European Respiratory Society


Self-reported snoring is common in pregnancy, particularly in females with pre-eclampsia. The prevalence of inspiratory flow limitation during sleep in pre-eclamptic females was objectively assessed and compared with normal pregnant and nonpregnant females.

Fifteen females with pre-eclampsia were compared to 15 females from each of the three trimesters of pregnancy, as well as to 15 matched nonpregnant control females (total study population, 75 subjects). All subjects had overnight monitoring of respiration, oxygen saturation, and blood pressure (BP).

No group had evidence of a clinically significant sleep apnoea syndrome, but patients with pre-eclampsia spent substantially more time (31±8.4% of sleep period time, mean±sd) with evidence of inspiratory flow limitation compared to 15.5±2.3% in third trimester subjects and <5% in the other three groups (p=0.001). In the majority of pre-eclamptics, the pattern of flow limitation was of prolonged episodes lasting several minutes without associated oxygen desaturation. As expected, systolic and diastolic BPs were significantly higher in the pre-eclamptic group (p<0.001), but all groups showed a significant fall (p≤0.05) in BP during sleep.

Inspiratory flow limitation is common during sleep in patients with pre-eclampsia, which may have implications for the pathophysiology and treatment of this disorder.

Obstructive sleep apnoea syndrome (OSAS) affects ≤4% of middle-aged and older males, but epidemiological data indicate that the condition is much less common in females of childbearing age 1, 2. However, snoring has been reported to be particularly common in pregnant females 3, 4, and particularly so in those with pre-eclampsia 4. These findings raise the possibility that disordered breathing during sleep may be more common in pregnancy, and particularly among females with pre-eclampsia. Since OSAS has been identified as an independent risk factor for the development of hypertension 5, 6, it is possible that occult disordered breathing during sleep may be a risk factor to the development of pregnancy-related hypertension, including pre-eclampsia.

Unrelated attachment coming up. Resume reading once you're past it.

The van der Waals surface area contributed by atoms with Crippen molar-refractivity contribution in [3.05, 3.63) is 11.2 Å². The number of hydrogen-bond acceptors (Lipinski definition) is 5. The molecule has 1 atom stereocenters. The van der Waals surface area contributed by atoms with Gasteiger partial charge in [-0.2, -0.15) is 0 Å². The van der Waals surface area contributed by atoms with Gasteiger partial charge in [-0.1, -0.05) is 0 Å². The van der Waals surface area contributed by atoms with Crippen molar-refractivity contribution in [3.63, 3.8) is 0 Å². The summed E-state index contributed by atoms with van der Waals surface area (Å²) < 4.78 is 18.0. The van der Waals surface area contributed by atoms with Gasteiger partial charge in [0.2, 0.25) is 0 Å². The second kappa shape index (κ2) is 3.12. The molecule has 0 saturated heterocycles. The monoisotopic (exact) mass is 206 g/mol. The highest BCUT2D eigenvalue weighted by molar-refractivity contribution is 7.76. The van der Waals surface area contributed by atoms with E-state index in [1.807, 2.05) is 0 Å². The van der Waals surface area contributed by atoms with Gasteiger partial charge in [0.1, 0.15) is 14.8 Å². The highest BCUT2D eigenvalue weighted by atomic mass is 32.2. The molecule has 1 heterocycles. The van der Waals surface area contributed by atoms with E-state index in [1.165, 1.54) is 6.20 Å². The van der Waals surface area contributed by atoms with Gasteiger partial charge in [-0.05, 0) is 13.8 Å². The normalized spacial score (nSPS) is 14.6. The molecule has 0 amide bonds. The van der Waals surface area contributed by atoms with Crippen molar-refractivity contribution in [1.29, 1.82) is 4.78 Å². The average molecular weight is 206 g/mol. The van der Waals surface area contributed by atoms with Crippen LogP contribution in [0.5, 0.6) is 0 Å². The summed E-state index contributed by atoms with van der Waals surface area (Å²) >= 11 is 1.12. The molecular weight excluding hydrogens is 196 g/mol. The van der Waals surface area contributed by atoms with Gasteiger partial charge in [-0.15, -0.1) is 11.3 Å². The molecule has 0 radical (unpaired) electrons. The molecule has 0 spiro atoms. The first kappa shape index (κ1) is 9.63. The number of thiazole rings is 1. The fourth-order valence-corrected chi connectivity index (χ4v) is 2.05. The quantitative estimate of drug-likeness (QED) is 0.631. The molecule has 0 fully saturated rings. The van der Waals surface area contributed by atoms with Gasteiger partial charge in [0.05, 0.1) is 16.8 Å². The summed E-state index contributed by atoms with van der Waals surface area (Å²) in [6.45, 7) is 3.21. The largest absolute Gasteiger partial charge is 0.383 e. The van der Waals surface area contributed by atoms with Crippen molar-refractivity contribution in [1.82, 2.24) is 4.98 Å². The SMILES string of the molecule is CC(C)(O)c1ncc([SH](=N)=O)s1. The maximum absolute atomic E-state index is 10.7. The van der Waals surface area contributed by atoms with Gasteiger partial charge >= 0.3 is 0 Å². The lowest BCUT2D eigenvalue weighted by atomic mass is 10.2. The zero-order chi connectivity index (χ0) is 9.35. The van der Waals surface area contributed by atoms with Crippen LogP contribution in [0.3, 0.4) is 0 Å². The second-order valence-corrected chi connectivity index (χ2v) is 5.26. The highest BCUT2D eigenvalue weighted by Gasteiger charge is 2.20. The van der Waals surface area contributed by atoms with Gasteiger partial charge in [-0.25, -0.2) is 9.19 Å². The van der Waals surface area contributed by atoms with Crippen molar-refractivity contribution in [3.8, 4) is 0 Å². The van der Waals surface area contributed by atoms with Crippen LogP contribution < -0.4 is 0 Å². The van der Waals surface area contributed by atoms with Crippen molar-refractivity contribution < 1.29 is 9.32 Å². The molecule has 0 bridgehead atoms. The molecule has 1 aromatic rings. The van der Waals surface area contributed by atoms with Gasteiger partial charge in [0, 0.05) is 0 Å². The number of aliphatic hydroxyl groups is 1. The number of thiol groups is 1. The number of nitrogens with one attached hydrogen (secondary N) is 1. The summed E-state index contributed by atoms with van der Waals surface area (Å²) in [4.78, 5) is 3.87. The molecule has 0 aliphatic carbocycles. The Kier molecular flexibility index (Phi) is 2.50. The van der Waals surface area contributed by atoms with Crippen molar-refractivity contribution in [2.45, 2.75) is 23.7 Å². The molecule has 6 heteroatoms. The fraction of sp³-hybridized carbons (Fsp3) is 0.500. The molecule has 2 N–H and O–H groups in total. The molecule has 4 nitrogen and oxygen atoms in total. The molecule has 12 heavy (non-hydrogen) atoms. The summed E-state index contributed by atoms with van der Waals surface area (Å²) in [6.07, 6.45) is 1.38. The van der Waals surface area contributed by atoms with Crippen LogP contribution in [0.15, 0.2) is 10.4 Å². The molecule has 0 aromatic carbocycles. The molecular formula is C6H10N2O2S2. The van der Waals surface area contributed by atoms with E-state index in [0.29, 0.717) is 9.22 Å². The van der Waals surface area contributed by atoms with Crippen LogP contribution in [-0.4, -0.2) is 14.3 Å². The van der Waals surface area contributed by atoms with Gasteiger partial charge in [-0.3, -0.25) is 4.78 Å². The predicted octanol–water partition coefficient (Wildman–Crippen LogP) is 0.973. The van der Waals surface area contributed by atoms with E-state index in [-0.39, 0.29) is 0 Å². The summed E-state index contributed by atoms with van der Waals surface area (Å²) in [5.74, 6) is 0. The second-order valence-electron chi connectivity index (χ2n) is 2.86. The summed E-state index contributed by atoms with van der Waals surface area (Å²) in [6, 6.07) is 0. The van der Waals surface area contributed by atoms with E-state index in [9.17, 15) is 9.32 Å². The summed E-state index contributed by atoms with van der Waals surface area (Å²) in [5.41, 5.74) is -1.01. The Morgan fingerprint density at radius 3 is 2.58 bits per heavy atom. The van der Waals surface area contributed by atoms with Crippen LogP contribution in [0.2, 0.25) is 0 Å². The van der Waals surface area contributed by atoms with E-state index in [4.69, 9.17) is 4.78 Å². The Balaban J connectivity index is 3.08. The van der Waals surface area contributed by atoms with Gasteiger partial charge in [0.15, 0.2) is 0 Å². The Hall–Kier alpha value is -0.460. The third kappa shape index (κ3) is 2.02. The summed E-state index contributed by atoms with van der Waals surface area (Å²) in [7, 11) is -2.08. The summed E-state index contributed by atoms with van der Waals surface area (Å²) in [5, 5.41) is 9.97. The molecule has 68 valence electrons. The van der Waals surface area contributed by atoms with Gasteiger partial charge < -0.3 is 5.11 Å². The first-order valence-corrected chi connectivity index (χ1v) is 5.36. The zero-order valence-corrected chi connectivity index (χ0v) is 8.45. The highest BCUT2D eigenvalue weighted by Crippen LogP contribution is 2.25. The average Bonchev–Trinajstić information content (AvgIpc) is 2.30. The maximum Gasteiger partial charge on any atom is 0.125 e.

Pre-eclampsia is a common complication of pregnancy 7, but its aetiology and pathophysiology are poorly understood 8, 9. Recent evidence has emerged that inspiratory flow limitation is common in patients with pre-eclampsia and that short-term relief of flow limitation by nasal continuous positive airway pressure (nCPAP) is associated with a reduction in nocturnal blood pressure (BP) levels in these patients 10. However, no previous report has compared the prevalence of objective sleep-related breathing abnormalities between females with pre-eclampsia and normal, pregnant females. The authors performed such a study by prospectively studying breathing and oxygenation during sleep in a group of pregnant females, and comparing those with normal pregnancies to those suffering from pre-eclampsia.


A case control prospective study involving 75 subjects was performed. Sixty pregnant females attending a University Maternity Hospital were enrolled, 15 normal females from each trimester of pregnancy and 15 females with pre-eclampsia. Pre-eclampsia was diagnosed according to standard clinical criteria, namely a resting BP >140/90 mmHg together with a 24-;h urinary protein level >0.3 g. Furthermore, each patient with pre-eclampsia had shown a rise in diastolic pressure >15 mmHg or a rise in systolic pressure >30 mmHg compared to their initial presentation in the first trimester. None of the pre-eclamptic patients had pre-existing hypertension. Fifteen normal, nonpregnant females of similar age and body mass index (BMI) were also enrolled to serve as control subjects. All subjects selected fulfilled the following inclusion criteria: 1) aged 19–39 yrs; 2) of normal or corresponding age for the stage of pregnancy; and 3) no known history of sleep apnoea or other sleep disorder prior to pregnancy. Case subjects were approached via selective sequencing from the antenatal clinic and ward list. Control subjects were obtained by selective sequencing from the student population of the Medical School.